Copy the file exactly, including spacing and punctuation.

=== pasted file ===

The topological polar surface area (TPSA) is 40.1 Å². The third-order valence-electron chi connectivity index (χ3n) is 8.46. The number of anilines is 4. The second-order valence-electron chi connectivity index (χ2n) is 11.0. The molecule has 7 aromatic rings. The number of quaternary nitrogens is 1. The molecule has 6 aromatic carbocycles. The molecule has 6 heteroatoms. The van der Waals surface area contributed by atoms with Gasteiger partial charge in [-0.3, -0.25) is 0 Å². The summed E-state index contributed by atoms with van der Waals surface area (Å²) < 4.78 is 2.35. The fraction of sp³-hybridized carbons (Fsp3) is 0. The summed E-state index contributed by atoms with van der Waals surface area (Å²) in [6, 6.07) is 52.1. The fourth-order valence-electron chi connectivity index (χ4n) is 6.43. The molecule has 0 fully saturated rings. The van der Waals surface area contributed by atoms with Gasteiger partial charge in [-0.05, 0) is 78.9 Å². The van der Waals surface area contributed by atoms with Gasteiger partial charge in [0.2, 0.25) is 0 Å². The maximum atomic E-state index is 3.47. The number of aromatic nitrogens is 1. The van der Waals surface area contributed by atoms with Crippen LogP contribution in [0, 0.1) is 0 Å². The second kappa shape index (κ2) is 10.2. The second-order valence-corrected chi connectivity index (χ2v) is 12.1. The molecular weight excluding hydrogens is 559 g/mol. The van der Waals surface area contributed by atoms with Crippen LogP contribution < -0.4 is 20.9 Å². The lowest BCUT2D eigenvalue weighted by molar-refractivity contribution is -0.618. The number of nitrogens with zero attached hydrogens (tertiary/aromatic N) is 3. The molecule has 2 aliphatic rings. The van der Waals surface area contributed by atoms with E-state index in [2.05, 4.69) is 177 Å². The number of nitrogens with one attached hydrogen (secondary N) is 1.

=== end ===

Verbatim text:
The topological polar surface area (TPSA) is 40.1 Å². The third-order valence-electron chi connectivity index (χ3n) is 8.46. The number of anilines is 4. The second-order valence-electron chi connectivity index (χ2n) is 11.0. The molecule has 7 aromatic rings. The number of quaternary nitrogens is 1. The molecule has 6 aromatic carbocycles. The molecule has 6 heteroatoms. The van der Waals surface area contributed by atoms with Gasteiger partial charge in [-0.3, -0.25) is 0 Å². The summed E-state index contributed by atoms with van der Waals surface area (Å²) < 4.78 is 2.35. The fraction of sp³-hybridized carbons (Fsp3) is 0. The summed E-state index contributed by atoms with van der Waals surface area (Å²) in [6, 6.07) is 52.1. The fourth-order valence-electron chi connectivity index (χ4n) is 6.43. The molecule has 0 fully saturated rings. The van der Waals surface area contributed by atoms with Gasteiger partial charge in [-0.05, 0) is 78.9 Å². The van der Waals surface area contributed by atoms with Gasteiger partial charge in [0.2, 0.25) is 0 Å². The maximum atomic E-state index is 3.47. The number of aromatic nitrogens is 1. The van der Waals surface area contributed by atoms with Crippen LogP contribution in [0, 0.1) is 0 Å². The second kappa shape index (κ2) is 10.2. The second-order valence-corrected chi connectivity index (χ2v) is 12.1. The molecular weight excluding hydrogens is 559 g/mol. The van der Waals surface area contributed by atoms with Crippen LogP contribution < -0.4 is 20.9 Å². The lowest BCUT2D eigenvalue weighted by molar-refractivity contribution is -0.618. The number of nitrogens with zero attached hydrogens (tertiary/aromatic N) is 3. The molecule has 2 aliphatic rings. The van der Waals surface area contributed by atoms with E-state index in [2.05, 4.69) is 177 Å². The number of nitrogens with one attached hydrogen (secondary N) is 1.